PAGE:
Updated: Nov 22, 2021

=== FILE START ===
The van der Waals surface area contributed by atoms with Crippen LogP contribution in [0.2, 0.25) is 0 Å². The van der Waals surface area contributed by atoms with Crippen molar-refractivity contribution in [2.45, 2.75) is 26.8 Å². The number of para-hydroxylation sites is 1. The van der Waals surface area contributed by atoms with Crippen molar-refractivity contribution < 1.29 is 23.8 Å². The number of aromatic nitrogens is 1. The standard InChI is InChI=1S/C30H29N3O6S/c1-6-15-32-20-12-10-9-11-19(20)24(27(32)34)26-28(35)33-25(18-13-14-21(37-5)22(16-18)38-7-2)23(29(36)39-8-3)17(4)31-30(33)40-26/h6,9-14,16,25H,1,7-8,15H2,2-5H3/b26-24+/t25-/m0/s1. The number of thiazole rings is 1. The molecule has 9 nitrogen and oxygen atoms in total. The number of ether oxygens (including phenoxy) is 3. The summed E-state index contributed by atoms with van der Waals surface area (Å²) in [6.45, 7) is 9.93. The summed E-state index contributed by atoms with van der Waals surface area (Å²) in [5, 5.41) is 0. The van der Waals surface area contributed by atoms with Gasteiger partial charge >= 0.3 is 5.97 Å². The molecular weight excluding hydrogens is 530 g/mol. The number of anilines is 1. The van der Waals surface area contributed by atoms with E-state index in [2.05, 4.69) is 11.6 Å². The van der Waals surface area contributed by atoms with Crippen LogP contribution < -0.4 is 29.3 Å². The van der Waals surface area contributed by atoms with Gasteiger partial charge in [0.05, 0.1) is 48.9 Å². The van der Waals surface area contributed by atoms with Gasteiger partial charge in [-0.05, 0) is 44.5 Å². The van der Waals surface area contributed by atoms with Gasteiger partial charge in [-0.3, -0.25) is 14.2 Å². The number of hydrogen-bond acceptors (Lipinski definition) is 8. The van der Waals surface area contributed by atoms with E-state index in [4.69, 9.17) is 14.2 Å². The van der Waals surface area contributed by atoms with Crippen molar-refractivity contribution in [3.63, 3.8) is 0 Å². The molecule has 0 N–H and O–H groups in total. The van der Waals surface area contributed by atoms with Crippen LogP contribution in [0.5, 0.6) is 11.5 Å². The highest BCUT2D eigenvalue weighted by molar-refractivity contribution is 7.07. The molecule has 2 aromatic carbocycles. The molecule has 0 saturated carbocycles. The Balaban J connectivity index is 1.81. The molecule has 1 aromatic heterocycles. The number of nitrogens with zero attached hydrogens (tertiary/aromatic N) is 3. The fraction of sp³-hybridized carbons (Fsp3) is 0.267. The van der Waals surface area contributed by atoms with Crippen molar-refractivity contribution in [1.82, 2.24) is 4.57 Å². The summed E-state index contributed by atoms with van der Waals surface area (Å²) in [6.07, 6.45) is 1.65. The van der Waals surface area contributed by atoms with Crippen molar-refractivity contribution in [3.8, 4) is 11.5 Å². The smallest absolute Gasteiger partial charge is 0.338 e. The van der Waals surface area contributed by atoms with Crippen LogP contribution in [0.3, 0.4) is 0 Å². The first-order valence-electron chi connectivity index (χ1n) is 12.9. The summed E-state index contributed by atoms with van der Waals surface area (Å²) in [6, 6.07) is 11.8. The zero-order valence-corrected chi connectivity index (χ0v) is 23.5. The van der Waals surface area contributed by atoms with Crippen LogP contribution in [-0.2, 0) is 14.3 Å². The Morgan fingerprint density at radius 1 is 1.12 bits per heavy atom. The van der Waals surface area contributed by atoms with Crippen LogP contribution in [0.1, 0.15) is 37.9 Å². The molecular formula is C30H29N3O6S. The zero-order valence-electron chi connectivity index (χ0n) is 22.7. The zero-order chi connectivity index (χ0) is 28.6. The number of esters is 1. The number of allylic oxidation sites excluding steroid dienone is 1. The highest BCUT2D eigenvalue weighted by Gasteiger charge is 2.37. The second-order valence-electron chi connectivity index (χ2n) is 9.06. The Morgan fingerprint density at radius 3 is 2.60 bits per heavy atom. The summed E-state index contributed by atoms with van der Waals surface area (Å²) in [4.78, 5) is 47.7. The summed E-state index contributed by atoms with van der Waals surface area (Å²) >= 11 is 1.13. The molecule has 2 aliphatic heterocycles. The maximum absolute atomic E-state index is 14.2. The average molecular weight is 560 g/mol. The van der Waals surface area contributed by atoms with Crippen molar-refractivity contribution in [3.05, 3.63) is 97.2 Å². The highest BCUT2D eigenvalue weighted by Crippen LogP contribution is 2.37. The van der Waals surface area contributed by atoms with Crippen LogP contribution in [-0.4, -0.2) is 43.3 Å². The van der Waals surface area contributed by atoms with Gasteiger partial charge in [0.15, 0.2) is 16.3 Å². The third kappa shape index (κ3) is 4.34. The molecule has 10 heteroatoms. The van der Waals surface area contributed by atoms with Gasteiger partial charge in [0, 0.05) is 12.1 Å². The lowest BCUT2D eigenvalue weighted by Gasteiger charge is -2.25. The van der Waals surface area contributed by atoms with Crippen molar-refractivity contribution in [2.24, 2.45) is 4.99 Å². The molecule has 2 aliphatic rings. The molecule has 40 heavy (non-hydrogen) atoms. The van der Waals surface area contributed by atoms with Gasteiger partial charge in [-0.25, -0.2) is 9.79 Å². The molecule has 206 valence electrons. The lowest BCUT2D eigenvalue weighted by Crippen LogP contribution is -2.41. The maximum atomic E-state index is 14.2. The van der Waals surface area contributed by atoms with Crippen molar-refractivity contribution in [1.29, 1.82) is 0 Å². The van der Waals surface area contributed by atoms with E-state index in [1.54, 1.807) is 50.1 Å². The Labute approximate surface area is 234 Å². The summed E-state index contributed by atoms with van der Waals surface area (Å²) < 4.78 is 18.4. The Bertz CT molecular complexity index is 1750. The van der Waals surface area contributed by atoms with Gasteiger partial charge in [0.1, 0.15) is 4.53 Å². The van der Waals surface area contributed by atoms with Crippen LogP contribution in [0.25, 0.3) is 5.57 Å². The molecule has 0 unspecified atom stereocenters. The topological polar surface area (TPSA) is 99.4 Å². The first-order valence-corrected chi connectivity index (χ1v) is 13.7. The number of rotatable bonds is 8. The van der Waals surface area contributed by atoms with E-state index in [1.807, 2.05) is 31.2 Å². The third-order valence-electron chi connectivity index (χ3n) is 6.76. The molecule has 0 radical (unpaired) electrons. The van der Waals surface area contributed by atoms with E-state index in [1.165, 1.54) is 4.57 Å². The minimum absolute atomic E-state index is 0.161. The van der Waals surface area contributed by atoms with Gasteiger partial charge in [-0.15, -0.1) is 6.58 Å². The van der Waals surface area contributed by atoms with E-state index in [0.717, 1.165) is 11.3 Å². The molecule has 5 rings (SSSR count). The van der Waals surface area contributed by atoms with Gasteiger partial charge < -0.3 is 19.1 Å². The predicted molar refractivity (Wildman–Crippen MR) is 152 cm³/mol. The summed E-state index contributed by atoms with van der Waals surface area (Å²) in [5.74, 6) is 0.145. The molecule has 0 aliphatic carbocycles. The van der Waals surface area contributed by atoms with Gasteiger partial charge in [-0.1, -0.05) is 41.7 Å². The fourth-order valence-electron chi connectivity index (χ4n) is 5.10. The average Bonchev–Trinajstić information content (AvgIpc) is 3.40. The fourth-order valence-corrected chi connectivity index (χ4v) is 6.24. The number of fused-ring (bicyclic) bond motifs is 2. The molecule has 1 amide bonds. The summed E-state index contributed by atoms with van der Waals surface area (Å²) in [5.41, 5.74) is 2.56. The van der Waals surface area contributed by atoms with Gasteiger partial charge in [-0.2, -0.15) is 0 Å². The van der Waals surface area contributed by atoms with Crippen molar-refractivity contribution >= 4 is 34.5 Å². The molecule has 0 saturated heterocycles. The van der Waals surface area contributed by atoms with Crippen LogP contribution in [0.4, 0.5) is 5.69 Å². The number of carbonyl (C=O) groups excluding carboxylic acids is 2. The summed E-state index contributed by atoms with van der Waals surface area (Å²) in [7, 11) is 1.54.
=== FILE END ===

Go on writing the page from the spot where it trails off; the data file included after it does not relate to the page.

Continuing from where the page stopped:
Sorrow and Bliss is a brilliantly funny novel about mental health and marriage, not ordinarily hilarious subject matters but nothing is as you would expect in this book. Martha has suffered from depressive episodes since she was a child. Her story opens with the fortieth birthday party that her long-suffering husband Patrick as organised for her and the subsequent breakdown of their dysfunctional marriage, forcing Martha to reflect back on her less than satisfactory life so far. But this isn't a story about redemption or self worth, it is much more clever and subtle than that. Everything that Martha has believed to be true about her life is turned on its head. And while she is busy reimagining her past and dismembering the labels that have been attached to her for as long as she can remember, she begins to find the magic that she never knew was there. And the lightness of touch, the acerbic wit and droll asides with which she tells her story makes it laugh out loud hilarious and yet quietly devastating at the same time. When Martha is finally diagnosed with - - an illness which Mason cleverly decides not to give a name, her father tells her that she is brilliant, that when she is in the room no-one wants to talk to anyone else. And it isn't until this point that we realise the extent of Martha's magnetism. She is such a self-deprecating narrator that we had as little faith in her as she did in herself. And each member of her wonderfully eccentric and screwed-up family has been fleshed out with such complex depth that you imagine they must all be living breathing entities somewhere, who I wish I could meet! And the skill with which Mason delivers this story is off-the dial brilliant, not a word is wasted or out of place. It is a truly inspiring read and commentary on life that I would like to give to everyone I know. Hope you enjoy it as much as I did!